The surname of GREGG was a baptismal name 'the son of Greg'. This fontal name was widely used in the 13th and 14th century and in fact is still a popular Christian name. It was derived from the Latin Gregorius a name meaning 'watchman'. Several early Scots bishops bore this name, appropriate for the overseer of a church. Early records mention Gregory Grimbawd, who was documented in the year 1273 in the County of Oxford. Grigori de Bertune, was documented in the year 1300 in Wales. William filius Gregorii was the provost of Crail, Scotland in the year 1330. John Gregorie was minister of Drumoak in 1633. At first the coat of arms was a practical matter which served a function on the battlefield and in tournaments. With his helmet covering his face, and armour encasing the knight from head to foot, the only means of identification for his followers, was the insignia painted on his shield and embroidered on his surcoat, the flowing and draped garment worn over the armour.
The burghs of Scotland owe much of their prosperity to the large immigration of foreigners which went on during the 12th and 13th centuries. The original founders of the towns, were in many cases wanderers from Flanders, who brought with them their habits of industry and knowledge of trade and manufacturer. Settlers of this description came in great numbers to England in the reign of Henry I (1100-1135) and when Henry II (1154-1189) drove all foreigners out of his dominions they flocked into Scotland, where a more enlightened policy made them welcome.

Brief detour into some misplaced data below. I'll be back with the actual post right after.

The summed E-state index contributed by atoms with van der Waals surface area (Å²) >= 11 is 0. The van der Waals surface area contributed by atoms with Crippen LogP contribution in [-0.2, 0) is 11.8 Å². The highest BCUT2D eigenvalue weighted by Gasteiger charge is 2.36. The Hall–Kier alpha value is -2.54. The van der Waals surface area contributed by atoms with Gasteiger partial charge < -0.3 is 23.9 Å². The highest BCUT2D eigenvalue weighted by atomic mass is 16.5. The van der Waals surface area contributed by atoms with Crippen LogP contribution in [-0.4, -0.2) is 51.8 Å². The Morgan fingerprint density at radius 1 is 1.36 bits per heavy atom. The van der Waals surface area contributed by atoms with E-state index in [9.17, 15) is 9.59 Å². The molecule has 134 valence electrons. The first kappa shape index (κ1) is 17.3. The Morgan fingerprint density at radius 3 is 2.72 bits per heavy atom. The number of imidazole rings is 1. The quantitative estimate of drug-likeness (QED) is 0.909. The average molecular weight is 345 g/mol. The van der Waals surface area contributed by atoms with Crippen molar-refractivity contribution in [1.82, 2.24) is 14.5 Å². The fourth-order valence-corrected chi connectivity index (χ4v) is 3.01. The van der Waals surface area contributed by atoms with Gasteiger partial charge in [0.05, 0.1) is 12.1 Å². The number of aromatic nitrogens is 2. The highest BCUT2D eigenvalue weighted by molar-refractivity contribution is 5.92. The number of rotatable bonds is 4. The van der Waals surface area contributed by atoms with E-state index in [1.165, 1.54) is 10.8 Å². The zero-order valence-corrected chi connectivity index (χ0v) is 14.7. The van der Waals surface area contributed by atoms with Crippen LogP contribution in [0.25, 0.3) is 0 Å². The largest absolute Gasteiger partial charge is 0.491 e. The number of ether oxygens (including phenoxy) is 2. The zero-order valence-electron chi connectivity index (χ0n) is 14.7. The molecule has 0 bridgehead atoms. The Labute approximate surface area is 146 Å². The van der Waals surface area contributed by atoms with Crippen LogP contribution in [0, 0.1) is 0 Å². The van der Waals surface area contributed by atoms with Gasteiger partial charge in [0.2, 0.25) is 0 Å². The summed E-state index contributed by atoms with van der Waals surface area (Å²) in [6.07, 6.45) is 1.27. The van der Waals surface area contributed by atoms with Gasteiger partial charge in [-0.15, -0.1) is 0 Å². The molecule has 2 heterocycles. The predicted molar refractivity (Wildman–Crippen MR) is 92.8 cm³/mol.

An eminent member of the name was Saint Gregory (240-332) the 'Illuminator' said to have been of the royal Persian race of the Arsacidae. He was made patriach of Armenia. Gregory XV (1765-1623) was the Pope in 1621. He established the still-used procedure for papal elections, set up the congregation of the Propagation of the Faith, and canonized Francis Xavier, Ignatius Loyola and Teresa of Avila, among others. The associated arms are recorded in Sir Bernard Burkes General Armory. Ulster King of Arms in 1884.
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